I had very good luck with really great teachers that helped shape what I was doing. I got strong technique with Robert Lipsett. At Curtis, there was a different side. They assumed you had the technical side. And there were tons of hours of practice. And then I chose what I wanted.

From what I read, your parents sound like they were pretty grounded about your career.

They were pretty grounded, but we didn’t know what we were doing. If I were to get my kid [she has an 11-year-old son] heavily entrenched in music, which I haven’t, I’d know so much more than they did. They were very young.

And then, I turned 20, and wondered, Who the hell am I? It’s something all prodigies face.

I worry about all the young people who are pushed so hard by themselves and others. I’m glad about the work I’ve done when I look at the outcome, but I remember I’m one of the lucky ones.

You also said you have no fear of performing. Do you think that’s because you started performing at an early age?

A lot goes into that. It’s great to not think too much. It’s great to think [about the performance], but if you focus too hard, you’re clamping down on yourself and not letting your psyche blossom. It’s a tricky balance. You need to do a lot of work beforehand. It’s hard to feel relaxed if you don’t feel prepared. But if you’re overworked, you feel tired. It’s also a matter of getting your perspective. If you’re hanging on every note, how can you relax? It’s not not-caring, but letting go. This is a concert, it will be over, there will be another one, and it will be over.

If not the violin, what other instrument might you play?

I can’t answer that. I have no idea. I’m interested in composition.

You do yoga. You’re also a mother, so I imagine your free time is pretty limited, but what do you do aside from music?

My son’s 11, so that keeps me pretty busy. There’s not enough time.

There are concepts in yoga that are fascinating to me. One good thing was “don’t judge your practice.” That’s what’s healthy, mentally. Know what you’re trying to do, but don’t judge when you’re practicing. That’s been very helpful.

You’ve won a MacArthur grant. I’ve interviewed a couple of other people who have won them, and they all said it was a complete surprise. The word surreal was used. Does that describe it?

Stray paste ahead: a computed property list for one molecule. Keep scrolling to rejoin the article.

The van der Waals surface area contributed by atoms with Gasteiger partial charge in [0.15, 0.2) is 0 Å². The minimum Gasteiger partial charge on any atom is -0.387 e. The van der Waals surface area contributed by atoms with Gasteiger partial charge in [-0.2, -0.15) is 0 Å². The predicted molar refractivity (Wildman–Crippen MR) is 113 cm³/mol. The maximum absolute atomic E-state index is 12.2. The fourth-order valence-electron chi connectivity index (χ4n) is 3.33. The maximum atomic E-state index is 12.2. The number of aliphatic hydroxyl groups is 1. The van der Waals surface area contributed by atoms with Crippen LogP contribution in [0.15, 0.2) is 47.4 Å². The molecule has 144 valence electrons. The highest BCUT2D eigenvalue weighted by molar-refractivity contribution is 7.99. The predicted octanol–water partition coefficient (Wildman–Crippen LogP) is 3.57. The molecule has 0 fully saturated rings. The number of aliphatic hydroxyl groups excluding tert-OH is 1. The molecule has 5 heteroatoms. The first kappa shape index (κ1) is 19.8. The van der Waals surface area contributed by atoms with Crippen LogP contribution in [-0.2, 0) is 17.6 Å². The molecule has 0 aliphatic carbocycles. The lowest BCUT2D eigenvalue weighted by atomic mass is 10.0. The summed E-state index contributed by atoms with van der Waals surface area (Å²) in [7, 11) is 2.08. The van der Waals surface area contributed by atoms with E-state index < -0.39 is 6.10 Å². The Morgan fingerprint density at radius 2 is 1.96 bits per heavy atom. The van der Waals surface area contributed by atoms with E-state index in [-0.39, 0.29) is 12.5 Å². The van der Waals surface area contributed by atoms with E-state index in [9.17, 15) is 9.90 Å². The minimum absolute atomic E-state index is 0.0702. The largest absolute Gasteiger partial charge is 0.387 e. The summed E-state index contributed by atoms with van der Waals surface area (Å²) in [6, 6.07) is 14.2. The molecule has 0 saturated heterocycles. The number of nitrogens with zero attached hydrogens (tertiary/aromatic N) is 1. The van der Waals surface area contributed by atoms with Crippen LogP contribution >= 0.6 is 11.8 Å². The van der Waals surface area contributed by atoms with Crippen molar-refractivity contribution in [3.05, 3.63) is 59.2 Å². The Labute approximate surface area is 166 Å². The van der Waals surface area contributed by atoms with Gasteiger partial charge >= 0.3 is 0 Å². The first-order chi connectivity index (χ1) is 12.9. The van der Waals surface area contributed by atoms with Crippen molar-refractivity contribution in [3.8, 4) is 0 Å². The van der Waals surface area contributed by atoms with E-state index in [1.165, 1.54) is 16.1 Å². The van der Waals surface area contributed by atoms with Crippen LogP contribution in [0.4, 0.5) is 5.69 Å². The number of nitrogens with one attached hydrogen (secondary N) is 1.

Absolutely. It was really a beautiful experience. It’s related to what I’m trying to do — something I was going to do no matter what — so it was confirmation about what I was doing. If someone had told me I was going to win one, I probably would not have believed it.

It really confirmed that I’m contributing to the world the way I want to. I’m very grateful. It’s a very generous award, but more importantly, it felt good that my efforts were being recognized.

Any plans for while you’re in the Bay Area?

My husband’s family is from Davis, which I really like, but I won’t be visiting. I’ll be jumping right back.

If you weren’t a musician, what do you think you’d be doing?

It’s pretty hard to imagine, but probably something that combines mental and physical work. I can’t say, but something I find meaningful. As I said, it might be composition. I might investigate aspects of yoga. I love being a mom.

What are you listening to on your iPod?

Of course, things I need to study. I like the band The Nationals. My husband and I are going to go see them; we’re pretty into them. I played Berg’s chamber concerto for the first time. It was a dense, by which I mean concentrated, piece.

I don’t listen, truthfully, to a lot of music. I get enough sound with my work.

Marianne Lipanovich is a writer and editor based in Redwood City. A gardening expert, she is a lifelong music lover, having learned to read music before she learned to read.